In 2014, IRS issued notice 2014-2021 which classified cryptocurrency as ‘property’ for taxation purposes, and all general principles applicable to property transactions were made applicable to cryptocurrency. Accordingly, taxpayers have to account for gain or loss that they incur in every transaction, whether it is for the purchase of goods and services or cryptocurrency mining.[10] The users are mandated to keep a record of all transactions involving cryptocurrency. However, there has been a considerable lack of certainty surrounding the notice which has led to non-compliance, and under reporting of cryptocurrencies. In 2016, the IRS issued a summons to Coinbase, the largest USA cryptocurrency exchange to disclose information on its users.[11] The IRS’s aggressive stance was viewed as a ‘fishing expedition’, where IRS relied on unsubstantiated claims to violate the privacy of a large number of users.[12]

Japan:

Cryptocurrency has been classified as a ‘crypto-asset’ under the Payment Services Act, 2009. Any profit incurred on any transaction of cryptocurrency will be taxed as miscellaneous income under the Income tax act. The tax rate can range up to 55%, which has led to underreporting of the profits.[13]

Switzerland:

Cryptocurrency is treated as property for taxation purposes. Income is not taxed for investment and trade for individual accounts. Cryptocurrency is only taxable if received as wages, for professional trading or for mining of cryptocurrency. In the Zug Canton, taxes can be paid in cryptocurrency as well. Zug has been referred to as the ‘Crypto-Valley’ due to the favorable tax treatment of cryptocurrency.

China:

China has banned all cryptocurrency transactions including services provided by offshore cryptocurrency exchanges. A system to monitor cryptocurrency transactions has also been established. However, this has not deterred cryptocurrency users with over $28 billion worth of cryptocurrency traded in the first half of 2021.

United Kingdom:

Her Majesty’s Revenue and Customs (HMRC) has noted that cryptocurrency cannot be categorized according to traditional forms of activity due to its unique nature. Every transaction of cryptocurrency is dealt on a case to case basis. VAT is applicable for sale of goods for cryptocurrency, corporate entities are taxed as per the corporate tax rules, and investments are taxed under capital gains.[14] HMRC has also noted that underreporting at this stage may be due to lack of education of users and has started sending ‘nudge’ letters to ensure that the right tax return has been filed. Dealing with transactions on a case to case basis increases the burden of the tax regulators and creates uncertainty for the tax payers.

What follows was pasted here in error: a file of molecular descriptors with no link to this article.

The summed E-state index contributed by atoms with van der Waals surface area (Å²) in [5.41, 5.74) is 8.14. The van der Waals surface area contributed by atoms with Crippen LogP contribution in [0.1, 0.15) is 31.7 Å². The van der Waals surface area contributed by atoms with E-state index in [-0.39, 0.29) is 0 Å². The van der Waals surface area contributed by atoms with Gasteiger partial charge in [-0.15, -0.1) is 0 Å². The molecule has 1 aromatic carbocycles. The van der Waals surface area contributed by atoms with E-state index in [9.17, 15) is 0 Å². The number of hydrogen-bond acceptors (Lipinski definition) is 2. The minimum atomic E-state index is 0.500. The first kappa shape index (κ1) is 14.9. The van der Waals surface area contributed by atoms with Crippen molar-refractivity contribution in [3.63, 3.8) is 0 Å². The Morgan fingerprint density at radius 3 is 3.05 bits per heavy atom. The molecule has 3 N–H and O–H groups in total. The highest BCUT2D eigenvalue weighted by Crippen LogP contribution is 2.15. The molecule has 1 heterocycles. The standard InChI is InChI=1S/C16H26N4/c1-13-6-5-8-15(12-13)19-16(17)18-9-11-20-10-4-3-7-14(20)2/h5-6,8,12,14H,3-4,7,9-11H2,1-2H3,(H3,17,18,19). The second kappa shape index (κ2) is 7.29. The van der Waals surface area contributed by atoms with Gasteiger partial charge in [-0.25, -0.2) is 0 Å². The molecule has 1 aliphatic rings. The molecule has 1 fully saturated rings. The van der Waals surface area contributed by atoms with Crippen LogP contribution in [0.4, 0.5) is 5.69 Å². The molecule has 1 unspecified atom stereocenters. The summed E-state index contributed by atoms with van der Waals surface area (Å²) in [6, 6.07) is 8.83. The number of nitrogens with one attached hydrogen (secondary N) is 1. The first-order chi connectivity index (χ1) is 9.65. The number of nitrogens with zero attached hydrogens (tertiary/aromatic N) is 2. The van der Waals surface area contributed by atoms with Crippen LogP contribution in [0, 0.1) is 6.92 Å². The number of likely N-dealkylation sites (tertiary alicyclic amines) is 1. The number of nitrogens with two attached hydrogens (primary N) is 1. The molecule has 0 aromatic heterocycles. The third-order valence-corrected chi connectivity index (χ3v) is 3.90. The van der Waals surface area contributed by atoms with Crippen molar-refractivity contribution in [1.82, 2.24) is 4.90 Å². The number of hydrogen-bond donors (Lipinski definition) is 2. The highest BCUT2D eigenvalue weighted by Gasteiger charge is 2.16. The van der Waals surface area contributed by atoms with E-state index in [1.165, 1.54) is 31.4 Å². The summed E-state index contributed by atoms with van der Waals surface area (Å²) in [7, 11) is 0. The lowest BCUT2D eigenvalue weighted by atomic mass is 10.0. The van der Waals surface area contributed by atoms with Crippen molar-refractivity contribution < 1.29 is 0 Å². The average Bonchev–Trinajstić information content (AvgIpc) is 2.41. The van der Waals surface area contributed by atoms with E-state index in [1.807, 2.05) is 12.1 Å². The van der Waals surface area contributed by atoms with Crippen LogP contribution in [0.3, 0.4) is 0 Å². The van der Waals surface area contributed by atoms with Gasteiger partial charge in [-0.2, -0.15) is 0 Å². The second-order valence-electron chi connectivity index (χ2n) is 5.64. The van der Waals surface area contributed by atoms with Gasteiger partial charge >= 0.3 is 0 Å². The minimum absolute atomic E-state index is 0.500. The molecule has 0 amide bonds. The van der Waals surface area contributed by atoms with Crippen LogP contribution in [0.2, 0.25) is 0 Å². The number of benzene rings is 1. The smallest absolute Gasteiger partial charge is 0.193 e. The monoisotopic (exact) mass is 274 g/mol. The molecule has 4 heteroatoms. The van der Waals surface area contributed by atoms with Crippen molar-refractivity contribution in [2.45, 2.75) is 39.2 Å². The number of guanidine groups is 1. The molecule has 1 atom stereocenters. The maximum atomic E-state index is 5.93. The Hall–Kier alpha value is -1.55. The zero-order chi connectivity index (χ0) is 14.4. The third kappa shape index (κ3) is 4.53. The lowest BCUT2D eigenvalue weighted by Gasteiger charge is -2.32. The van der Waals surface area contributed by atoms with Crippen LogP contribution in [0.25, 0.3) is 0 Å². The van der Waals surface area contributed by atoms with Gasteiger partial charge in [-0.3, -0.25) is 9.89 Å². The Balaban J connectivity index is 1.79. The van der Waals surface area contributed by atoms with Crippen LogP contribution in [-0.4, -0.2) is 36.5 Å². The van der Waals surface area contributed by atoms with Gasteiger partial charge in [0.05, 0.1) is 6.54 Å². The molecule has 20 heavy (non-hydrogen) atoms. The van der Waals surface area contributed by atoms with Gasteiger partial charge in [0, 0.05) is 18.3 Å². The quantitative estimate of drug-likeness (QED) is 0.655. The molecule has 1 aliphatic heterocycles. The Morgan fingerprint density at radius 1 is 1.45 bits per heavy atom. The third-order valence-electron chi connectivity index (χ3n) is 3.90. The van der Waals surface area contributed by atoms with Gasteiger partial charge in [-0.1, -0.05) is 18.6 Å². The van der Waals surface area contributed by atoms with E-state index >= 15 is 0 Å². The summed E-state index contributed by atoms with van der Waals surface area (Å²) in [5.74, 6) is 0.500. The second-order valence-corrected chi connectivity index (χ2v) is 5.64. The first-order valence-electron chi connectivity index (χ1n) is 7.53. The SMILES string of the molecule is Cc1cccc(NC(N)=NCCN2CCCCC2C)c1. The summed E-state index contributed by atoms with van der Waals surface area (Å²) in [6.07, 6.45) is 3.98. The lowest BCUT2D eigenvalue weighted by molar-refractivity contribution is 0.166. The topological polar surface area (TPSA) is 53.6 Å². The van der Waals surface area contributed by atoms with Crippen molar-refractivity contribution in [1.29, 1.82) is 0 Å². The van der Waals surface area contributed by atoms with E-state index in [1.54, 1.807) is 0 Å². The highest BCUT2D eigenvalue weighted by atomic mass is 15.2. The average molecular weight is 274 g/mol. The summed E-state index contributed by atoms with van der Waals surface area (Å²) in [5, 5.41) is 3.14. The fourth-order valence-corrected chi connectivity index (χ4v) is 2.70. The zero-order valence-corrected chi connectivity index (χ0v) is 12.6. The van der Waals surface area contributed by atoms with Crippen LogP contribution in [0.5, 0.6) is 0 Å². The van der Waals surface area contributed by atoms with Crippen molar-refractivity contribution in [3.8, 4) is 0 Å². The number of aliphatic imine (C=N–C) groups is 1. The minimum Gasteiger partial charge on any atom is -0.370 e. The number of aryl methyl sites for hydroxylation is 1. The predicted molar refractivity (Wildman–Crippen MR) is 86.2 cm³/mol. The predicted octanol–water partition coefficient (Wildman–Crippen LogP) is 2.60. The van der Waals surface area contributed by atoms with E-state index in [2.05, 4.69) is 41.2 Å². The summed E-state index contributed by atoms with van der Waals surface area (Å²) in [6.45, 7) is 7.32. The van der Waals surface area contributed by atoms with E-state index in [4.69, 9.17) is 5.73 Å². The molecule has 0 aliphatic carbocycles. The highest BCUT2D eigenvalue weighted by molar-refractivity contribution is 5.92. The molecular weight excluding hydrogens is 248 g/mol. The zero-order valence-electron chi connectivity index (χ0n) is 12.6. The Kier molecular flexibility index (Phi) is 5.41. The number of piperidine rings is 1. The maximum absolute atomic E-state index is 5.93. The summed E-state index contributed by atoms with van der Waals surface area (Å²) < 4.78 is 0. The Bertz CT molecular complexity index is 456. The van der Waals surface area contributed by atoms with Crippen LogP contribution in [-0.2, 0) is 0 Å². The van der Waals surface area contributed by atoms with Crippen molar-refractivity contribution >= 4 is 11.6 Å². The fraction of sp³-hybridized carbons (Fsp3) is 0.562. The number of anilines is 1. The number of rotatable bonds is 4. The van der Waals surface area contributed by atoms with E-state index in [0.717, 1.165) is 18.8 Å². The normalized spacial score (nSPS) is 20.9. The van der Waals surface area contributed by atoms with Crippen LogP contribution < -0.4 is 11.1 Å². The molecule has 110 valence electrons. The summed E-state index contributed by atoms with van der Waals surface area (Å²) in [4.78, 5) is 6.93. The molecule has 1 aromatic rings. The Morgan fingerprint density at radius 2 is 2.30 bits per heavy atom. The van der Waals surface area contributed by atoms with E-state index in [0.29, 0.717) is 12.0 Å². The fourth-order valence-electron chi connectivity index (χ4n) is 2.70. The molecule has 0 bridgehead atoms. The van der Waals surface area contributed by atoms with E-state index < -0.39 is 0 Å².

IV. Conclusion

India has taken an aggressive stance against cryptocurrency, which may not be sufficient to curb the use of cryptocurrency. It is evident that India must attempt to regulate the virtual currency, instead of prohibiting it. Most countries have classified cryptocurrency as a property which is taxed as the income of the individual. At the same time, this approach has certain loopholes regarding the valuation of cryptocurrency which arise from the uncertain nature of cryptocurrency and, may be difficult to evade. However, at present, this is the most viable route of taxation. This may be supplemented by a ‘de minimis’ exception, where investors will only be required to disclose gains exceeding a threshold amount.[15] This will remove the burden of calculating profit or loss on every small transaction and reduce the administrative cost as well.

[1] Hatim Hussain, Reinventing Regulation: The Curious Case of Taxation of Cryptocurrencies in India, 10 NUJS L. REV. 792 (2017).

[2] Ahmed GH Ariff v CWT, (1970) 76 ITR 471.

[3] Tata Consultancy Services v State of Andhra Pradesh, (2005) 1 SCC 308.

[4] Supra note 1.

[5] CIT v BC Srinivasa Setty, (1981) 128 ITR 294.

[6] Austin Elliott, Collection of Cryptocurrency Customer-Information: Tax Enforcement Mechanism or Invasion of Privacy?, 16(1) Duke Law & Technology Review.

[7] Sami Ahmed, Cryptocurrency & Robots: How to Tax and Pay Tax on Them, 69 S. C. L. REV. 697 (2018); HIFO sets the cost basis as the cost of the highest coin which results in lower capital gains, and lower taxes. FIFO sets the cost basis as the cost of the oldest coin. The Specific Identification Method identifies the exact coin being sold and sets the cost basis accordingly.

[8] Supra note 6.

[9] Supra note 1.

[10] Aaron Hsieh, The Faceless Coin: Achieving a Modern Tax Policy in the Changing Landscape of Cryptocurrency, 2019 U. ILL. L. REV. 1079 (2019).

[11] United States v Coinbase Inc., No. 17-cv-01431-JSC, 2017 WL 3035164 (N.D. Cal. July 18, 2017).

[12] Supra note 1.

[13] David McNeely, Blame the IRS: A Look at Cryptocurrency and the IRS’s Lacklustre Response to Its Rising Popularity, 14 Charleston L. REV. 513 (2020).

[14] Supra note 13.

[15] Supra note 13.